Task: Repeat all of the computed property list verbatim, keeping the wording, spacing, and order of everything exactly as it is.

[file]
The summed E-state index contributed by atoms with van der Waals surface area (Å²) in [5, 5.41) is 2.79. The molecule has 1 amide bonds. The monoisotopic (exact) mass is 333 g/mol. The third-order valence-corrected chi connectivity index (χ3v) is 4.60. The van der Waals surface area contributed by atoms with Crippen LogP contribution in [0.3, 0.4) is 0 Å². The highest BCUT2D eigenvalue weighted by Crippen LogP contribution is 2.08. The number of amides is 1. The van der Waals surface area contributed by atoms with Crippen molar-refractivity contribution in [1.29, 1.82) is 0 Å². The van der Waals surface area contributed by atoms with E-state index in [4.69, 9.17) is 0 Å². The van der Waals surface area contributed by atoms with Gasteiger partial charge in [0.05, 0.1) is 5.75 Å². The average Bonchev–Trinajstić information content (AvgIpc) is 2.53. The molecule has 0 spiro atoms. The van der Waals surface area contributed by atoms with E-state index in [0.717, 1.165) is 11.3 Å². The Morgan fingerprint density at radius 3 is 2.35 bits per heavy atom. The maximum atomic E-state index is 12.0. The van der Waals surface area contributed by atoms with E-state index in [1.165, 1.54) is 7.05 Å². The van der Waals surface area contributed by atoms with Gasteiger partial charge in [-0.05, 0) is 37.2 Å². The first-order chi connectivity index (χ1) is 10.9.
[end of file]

The summed E-state index contributed by atoms with van der Waals surface area (Å²) in [5, 5.41) is 2.79. The molecule has 1 amide bonds. The monoisotopic (exact) mass is 333 g/mol. The third-order valence-corrected chi connectivity index (χ3v) is 4.60. The van der Waals surface area contributed by atoms with Crippen LogP contribution in [0.3, 0.4) is 0 Å². The highest BCUT2D eigenvalue weighted by Crippen LogP contribution is 2.08. The number of amides is 1. The van der Waals surface area contributed by atoms with Crippen molar-refractivity contribution in [1.29, 1.82) is 0 Å². The van der Waals surface area contributed by atoms with E-state index in [4.69, 9.17) is 0 Å². The van der Waals surface area contributed by atoms with Gasteiger partial charge in [0.05, 0.1) is 5.75 Å². The average Bonchev–Trinajstić information content (AvgIpc) is 2.53. The molecule has 0 spiro atoms. The van der Waals surface area contributed by atoms with E-state index in [0.717, 1.165) is 11.3 Å². The Morgan fingerprint density at radius 3 is 2.35 bits per heavy atom. The maximum atomic E-state index is 12.0. The van der Waals surface area contributed by atoms with E-state index in [1.165, 1.54) is 7.05 Å². The van der Waals surface area contributed by atoms with Gasteiger partial charge in [-0.05, 0) is 37.2 Å². The first-order chi connectivity index (χ1) is 10.9.